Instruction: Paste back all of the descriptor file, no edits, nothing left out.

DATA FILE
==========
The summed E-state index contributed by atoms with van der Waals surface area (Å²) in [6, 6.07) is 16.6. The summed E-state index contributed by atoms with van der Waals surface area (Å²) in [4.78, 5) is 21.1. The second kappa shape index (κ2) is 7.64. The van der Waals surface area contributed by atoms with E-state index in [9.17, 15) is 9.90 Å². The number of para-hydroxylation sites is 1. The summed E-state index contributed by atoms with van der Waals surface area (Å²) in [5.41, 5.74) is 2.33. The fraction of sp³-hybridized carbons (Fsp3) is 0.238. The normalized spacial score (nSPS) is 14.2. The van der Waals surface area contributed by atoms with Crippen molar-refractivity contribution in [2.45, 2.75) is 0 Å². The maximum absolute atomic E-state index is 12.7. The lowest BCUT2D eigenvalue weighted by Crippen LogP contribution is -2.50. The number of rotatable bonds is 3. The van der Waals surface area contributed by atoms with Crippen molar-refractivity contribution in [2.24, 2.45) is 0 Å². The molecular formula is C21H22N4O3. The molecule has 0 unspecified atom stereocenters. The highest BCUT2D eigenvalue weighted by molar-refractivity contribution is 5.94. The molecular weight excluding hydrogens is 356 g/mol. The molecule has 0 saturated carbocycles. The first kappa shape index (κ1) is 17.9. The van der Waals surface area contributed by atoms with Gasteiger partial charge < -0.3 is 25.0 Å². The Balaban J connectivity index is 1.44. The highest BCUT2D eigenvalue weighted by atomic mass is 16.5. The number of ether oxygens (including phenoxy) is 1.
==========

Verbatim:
The summed E-state index contributed by atoms with van der Waals surface area (Å²) in [6, 6.07) is 16.6. The summed E-state index contributed by atoms with van der Waals surface area (Å²) in [4.78, 5) is 21.1. The second kappa shape index (κ2) is 7.64. The van der Waals surface area contributed by atoms with E-state index in [9.17, 15) is 9.90 Å². The number of para-hydroxylation sites is 1. The summed E-state index contributed by atoms with van der Waals surface area (Å²) in [5.41, 5.74) is 2.33. The fraction of sp³-hybridized carbons (Fsp3) is 0.238. The normalized spacial score (nSPS) is 14.2. The van der Waals surface area contributed by atoms with Crippen molar-refractivity contribution in [2.45, 2.75) is 0 Å². The maximum absolute atomic E-state index is 12.7. The lowest BCUT2D eigenvalue weighted by Crippen LogP contribution is -2.50. The number of rotatable bonds is 3. The van der Waals surface area contributed by atoms with Crippen molar-refractivity contribution in [2.24, 2.45) is 0 Å². The molecular formula is C21H22N4O3. The molecule has 0 unspecified atom stereocenters. The highest BCUT2D eigenvalue weighted by molar-refractivity contribution is 5.94. The molecular weight excluding hydrogens is 356 g/mol. The molecule has 0 saturated carbocycles. The first kappa shape index (κ1) is 17.9. The van der Waals surface area contributed by atoms with Gasteiger partial charge < -0.3 is 25.0 Å². The Balaban J connectivity index is 1.44. The highest BCUT2D eigenvalue weighted by atomic mass is 16.5. The number of ether oxygens (including phenoxy) is 1.